Microbial morphology and community structure in a suspended carrier biofilm reactor as a function of substrate loading rates


Fu Bo, Liao Xiaoyi, Ding Lili, Xu Ke and Ren Hongqiang*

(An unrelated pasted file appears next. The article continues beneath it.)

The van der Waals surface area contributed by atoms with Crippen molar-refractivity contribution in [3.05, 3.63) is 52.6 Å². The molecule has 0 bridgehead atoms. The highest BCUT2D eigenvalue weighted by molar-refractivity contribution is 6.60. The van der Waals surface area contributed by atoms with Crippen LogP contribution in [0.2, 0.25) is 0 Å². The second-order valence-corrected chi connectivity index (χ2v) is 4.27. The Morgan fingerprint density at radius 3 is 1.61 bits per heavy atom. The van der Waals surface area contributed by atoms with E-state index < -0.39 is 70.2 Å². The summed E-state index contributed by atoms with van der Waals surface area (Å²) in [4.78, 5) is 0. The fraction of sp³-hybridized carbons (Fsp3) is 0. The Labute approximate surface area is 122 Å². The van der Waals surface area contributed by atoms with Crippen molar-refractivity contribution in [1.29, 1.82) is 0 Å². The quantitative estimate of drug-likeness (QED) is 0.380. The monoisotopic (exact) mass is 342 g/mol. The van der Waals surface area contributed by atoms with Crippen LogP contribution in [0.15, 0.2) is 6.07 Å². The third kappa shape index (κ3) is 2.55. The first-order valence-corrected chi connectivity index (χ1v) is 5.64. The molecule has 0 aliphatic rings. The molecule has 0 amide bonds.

An aerobic suspended carrier biofilm reactor was efficient in simultaneous organic carbon and nitrogen removal, with COD removal efficiencies of 87.1–99.0% and simultaneous nitrification and denitrification (SND) efficiencies about 96.7-98.8%. The effects of substrate loading on microbial morphology and community structure were investigated by environmental scanning electron microscopy (ESEM), denaturing gel gradient electrophoresis (DGGE) and fluorescence in situ hybridization (FISH). Biofilms formed at different substrate loadings had different morphology and community structures. A higher substrate concentration resulted in denser and thinner biofilms, while a lower substrate concentration resulted in looser and thicker biofilms with significant presence of filamentous bacteria. Both sequence analysis of DGGE bands and FISH analysis indicated the dominance of βProteobacteria in the biofilm communities, especially Zoogloea. FISH analysis revealed that the relative abundance of β-proteobacteria ammonia oxidizing bacteria (AOB) was positively correlated with ammonium concentrations, whereas Nitrospira-like nitrite-oxidizing bacteria (NOB) were negatively affected by ammonia and nitrite concentrations. The presence of denitrifying bacteria, Hydrogenophaga spp., Hyphomicrobium spp. and Rhizobium spp. suggested that not only the oxygen microgradients within the biofilm but also aerobic denitrifiers may be responsible for SND in the aerobic biofilm. 

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